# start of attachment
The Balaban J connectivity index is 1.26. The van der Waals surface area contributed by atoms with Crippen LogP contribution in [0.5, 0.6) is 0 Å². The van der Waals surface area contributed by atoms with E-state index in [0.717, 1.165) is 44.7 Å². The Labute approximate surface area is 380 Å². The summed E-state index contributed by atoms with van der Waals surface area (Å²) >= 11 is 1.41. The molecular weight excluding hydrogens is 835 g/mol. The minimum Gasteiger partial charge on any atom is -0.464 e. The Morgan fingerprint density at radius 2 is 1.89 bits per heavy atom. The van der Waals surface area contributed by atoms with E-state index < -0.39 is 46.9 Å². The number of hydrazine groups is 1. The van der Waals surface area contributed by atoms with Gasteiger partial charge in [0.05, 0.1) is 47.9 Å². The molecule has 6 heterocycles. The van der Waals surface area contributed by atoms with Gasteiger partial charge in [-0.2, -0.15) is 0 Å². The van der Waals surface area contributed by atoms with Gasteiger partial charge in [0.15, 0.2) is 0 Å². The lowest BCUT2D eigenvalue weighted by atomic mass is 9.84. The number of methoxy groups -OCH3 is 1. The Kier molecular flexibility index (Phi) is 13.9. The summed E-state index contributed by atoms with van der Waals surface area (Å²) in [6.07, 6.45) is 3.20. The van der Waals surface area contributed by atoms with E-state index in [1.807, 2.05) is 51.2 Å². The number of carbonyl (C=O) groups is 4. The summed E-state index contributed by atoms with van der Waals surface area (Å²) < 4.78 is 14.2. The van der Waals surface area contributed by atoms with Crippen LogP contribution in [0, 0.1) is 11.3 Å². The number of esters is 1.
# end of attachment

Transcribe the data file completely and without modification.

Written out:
The Balaban J connectivity index is 1.26. The van der Waals surface area contributed by atoms with Crippen LogP contribution in [0.5, 0.6) is 0 Å². The van der Waals surface area contributed by atoms with E-state index in [0.717, 1.165) is 44.7 Å². The Labute approximate surface area is 380 Å². The summed E-state index contributed by atoms with van der Waals surface area (Å²) >= 11 is 1.41. The molecular weight excluding hydrogens is 835 g/mol. The minimum Gasteiger partial charge on any atom is -0.464 e. The Morgan fingerprint density at radius 2 is 1.89 bits per heavy atom. The van der Waals surface area contributed by atoms with E-state index < -0.39 is 46.9 Å². The number of hydrazine groups is 1. The van der Waals surface area contributed by atoms with Gasteiger partial charge in [0.05, 0.1) is 47.9 Å². The molecule has 6 heterocycles. The van der Waals surface area contributed by atoms with Gasteiger partial charge in [-0.2, -0.15) is 0 Å². The van der Waals surface area contributed by atoms with Gasteiger partial charge in [0.15, 0.2) is 0 Å². The lowest BCUT2D eigenvalue weighted by atomic mass is 9.84. The number of methoxy groups -OCH3 is 1. The Kier molecular flexibility index (Phi) is 13.9. The summed E-state index contributed by atoms with van der Waals surface area (Å²) in [6.07, 6.45) is 3.20. The van der Waals surface area contributed by atoms with E-state index in [1.807, 2.05) is 51.2 Å². The number of carbonyl (C=O) groups is 4. The summed E-state index contributed by atoms with van der Waals surface area (Å²) < 4.78 is 14.2. The van der Waals surface area contributed by atoms with Crippen LogP contribution in [0, 0.1) is 11.3 Å². The number of esters is 1.